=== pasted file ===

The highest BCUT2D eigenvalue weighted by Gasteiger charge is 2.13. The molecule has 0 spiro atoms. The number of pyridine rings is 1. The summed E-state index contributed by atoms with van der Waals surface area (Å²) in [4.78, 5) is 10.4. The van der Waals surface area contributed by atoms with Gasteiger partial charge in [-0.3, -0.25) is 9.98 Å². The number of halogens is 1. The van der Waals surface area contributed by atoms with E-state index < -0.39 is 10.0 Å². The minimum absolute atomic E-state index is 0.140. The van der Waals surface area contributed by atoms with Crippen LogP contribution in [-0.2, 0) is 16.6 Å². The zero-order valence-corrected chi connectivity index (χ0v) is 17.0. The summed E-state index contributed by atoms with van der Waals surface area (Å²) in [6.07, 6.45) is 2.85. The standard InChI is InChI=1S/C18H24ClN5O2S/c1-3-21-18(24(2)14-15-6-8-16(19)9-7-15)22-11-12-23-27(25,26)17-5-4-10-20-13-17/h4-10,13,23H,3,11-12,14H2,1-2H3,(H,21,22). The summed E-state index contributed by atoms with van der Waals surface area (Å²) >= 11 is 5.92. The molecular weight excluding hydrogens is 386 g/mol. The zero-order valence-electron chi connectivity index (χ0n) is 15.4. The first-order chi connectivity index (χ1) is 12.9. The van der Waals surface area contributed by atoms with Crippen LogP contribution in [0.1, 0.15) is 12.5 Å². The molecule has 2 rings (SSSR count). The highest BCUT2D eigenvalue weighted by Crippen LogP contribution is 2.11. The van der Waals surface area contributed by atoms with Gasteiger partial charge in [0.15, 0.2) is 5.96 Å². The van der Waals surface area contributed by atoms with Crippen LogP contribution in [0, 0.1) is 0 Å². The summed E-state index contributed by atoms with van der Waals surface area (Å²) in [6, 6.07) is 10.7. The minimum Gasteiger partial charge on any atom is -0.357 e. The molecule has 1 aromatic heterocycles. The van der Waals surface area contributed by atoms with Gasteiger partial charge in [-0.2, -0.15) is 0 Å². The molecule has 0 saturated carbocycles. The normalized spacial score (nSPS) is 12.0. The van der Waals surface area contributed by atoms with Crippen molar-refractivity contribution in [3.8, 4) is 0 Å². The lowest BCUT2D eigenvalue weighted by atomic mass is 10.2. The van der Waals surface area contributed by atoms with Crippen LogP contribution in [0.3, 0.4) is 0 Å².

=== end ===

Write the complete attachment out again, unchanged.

The highest BCUT2D eigenvalue weighted by Gasteiger charge is 2.13. The molecule has 0 spiro atoms. The number of pyridine rings is 1. The summed E-state index contributed by atoms with van der Waals surface area (Å²) in [4.78, 5) is 10.4. The van der Waals surface area contributed by atoms with Gasteiger partial charge in [-0.3, -0.25) is 9.98 Å². The number of halogens is 1. The van der Waals surface area contributed by atoms with E-state index < -0.39 is 10.0 Å². The minimum absolute atomic E-state index is 0.140. The van der Waals surface area contributed by atoms with Crippen LogP contribution in [-0.2, 0) is 16.6 Å². The zero-order valence-corrected chi connectivity index (χ0v) is 17.0. The summed E-state index contributed by atoms with van der Waals surface area (Å²) in [6.07, 6.45) is 2.85. The standard InChI is InChI=1S/C18H24ClN5O2S/c1-3-21-18(24(2)14-15-6-8-16(19)9-7-15)22-11-12-23-27(25,26)17-5-4-10-20-13-17/h4-10,13,23H,3,11-12,14H2,1-2H3,(H,21,22). The summed E-state index contributed by atoms with van der Waals surface area (Å²) >= 11 is 5.92. The molecular weight excluding hydrogens is 386 g/mol. The zero-order valence-electron chi connectivity index (χ0n) is 15.4. The first-order chi connectivity index (χ1) is 12.9. The van der Waals surface area contributed by atoms with Crippen LogP contribution in [0.1, 0.15) is 12.5 Å². The molecule has 2 rings (SSSR count). The highest BCUT2D eigenvalue weighted by Crippen LogP contribution is 2.11. The van der Waals surface area contributed by atoms with Gasteiger partial charge in [0.15, 0.2) is 5.96 Å². The van der Waals surface area contributed by atoms with Crippen LogP contribution in [0, 0.1) is 0 Å². The summed E-state index contributed by atoms with van der Waals surface area (Å²) in [6, 6.07) is 10.7. The minimum Gasteiger partial charge on any atom is -0.357 e. The molecule has 1 aromatic heterocycles. The van der Waals surface area contributed by atoms with Gasteiger partial charge in [-0.2, -0.15) is 0 Å². The molecule has 0 saturated carbocycles. The normalized spacial score (nSPS) is 12.0. The van der Waals surface area contributed by atoms with Crippen molar-refractivity contribution in [3.8, 4) is 0 Å². The lowest BCUT2D eigenvalue weighted by atomic mass is 10.2. The van der Waals surface area contributed by atoms with Crippen LogP contribution in [0.3, 0.4) is 0 Å².